Privacy-Focused Tech Companies Call for Ban on ‘Surveillance-Based’ Advertising

In this photo illustration the Google logo is reflected in the eye of a girl on February 3, 2008 in London, England. Financial experts continue to evaluate the recent Microsoft $44.6 billion (?22.4 billion) offer for Yahoo and the possible impact on Internet market currently dominated by Google. (Photo by …
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A coalition of privacy-focused tech companies including DuckDuckGo, Vivaldi, and the company behind Protonmail have called for a ban on targeted “surveillance-based” advertising.

Motherboard reports that a group of privacy-focused tech firms including DuckDuckGo, Vivaldi, and the company that makes Protonmail are calling for a broad ban on targeted “surveillance-based” advertising. The open letter published by the group states: “Although we recognize that advertising is an important source of revenue for content creators and publishers online, this does not justify the massive commercial surveillance systems set up in attempts to ‘show the right ad to the right people.’”

The letter urges lawmakers in the United States and the European Union to enact data protection laws that could protect consumers from what they call “privacy-hostile” practices that many companies use in their advertising practices. The companies allege that exploiting users’ privacy for targeted advertising is not necessary for companies to be profitable.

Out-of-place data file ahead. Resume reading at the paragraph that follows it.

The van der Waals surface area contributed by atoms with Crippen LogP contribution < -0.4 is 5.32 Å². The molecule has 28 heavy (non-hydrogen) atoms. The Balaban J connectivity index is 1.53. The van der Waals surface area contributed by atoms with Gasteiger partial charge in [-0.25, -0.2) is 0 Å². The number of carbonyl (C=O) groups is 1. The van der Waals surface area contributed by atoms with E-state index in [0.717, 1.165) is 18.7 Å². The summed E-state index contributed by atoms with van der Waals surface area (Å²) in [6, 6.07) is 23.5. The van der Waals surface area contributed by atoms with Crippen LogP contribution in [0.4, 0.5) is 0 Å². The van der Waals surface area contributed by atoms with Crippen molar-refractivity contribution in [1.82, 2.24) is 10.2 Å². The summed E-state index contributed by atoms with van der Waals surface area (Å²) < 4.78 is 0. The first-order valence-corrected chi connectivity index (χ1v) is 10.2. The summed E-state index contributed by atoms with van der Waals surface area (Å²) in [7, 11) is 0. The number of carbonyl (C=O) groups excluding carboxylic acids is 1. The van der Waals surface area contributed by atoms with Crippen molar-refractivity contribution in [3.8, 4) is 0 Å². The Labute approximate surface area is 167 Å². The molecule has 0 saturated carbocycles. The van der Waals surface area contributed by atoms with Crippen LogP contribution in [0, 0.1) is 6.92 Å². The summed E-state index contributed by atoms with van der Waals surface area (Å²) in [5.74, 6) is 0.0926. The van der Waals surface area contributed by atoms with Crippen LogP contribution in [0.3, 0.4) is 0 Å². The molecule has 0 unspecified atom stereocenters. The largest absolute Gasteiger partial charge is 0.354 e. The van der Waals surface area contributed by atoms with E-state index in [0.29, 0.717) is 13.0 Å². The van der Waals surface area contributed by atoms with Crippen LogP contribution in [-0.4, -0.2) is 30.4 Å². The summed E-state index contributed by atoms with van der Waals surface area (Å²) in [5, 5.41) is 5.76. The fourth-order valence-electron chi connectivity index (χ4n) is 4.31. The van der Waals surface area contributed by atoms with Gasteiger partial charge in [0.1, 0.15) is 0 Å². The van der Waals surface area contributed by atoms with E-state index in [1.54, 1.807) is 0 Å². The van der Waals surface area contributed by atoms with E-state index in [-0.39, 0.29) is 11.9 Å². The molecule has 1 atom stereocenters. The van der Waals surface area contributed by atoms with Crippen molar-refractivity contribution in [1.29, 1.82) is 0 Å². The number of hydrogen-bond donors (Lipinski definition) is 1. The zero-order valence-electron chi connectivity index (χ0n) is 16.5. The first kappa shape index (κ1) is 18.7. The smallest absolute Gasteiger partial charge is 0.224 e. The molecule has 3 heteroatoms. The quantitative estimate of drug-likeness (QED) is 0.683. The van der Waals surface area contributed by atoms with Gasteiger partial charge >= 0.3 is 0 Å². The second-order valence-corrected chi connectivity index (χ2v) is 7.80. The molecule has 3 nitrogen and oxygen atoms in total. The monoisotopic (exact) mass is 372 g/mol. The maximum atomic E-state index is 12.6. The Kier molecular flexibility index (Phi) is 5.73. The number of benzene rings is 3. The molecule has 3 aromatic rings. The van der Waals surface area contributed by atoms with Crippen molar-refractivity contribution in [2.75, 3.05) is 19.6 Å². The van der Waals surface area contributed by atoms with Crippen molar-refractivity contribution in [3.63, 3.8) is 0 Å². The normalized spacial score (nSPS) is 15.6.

Mojeek, an independent search engine, posted in 2006 about its efforts to avoid collecting personal user data. Many of the companies that signed the open letter make money by using “contextual” advertising rather than targeted; this means that advertisers can buy ads that show up when a user searches a specific term. This is different from targeted advertising which can take into account a user’s search history, demographics, and biographic information.

The open letter was published in support of a recent report from the Norwegian Consumer Council that analyzed how companies infringe upon users’ privacy by collecting their data. The NCC commissioned the cybersecurity firm Mnemonic to analyze how ten popular mobile apps used and collected data.

The study found that ten apps shared user data with at least 135 third parties involved in advertising or profiling. It also found that Facebook received data from nine of the apps, and Google’s advertising service DoubleClick received data from eight of them.

Read more at Motherboard here.

Lucas Nolan is a reporter for Breitbart News covering issues of free speech and online censorship. Follow him on Twitter @LucasNolan or contact via secure email at the address


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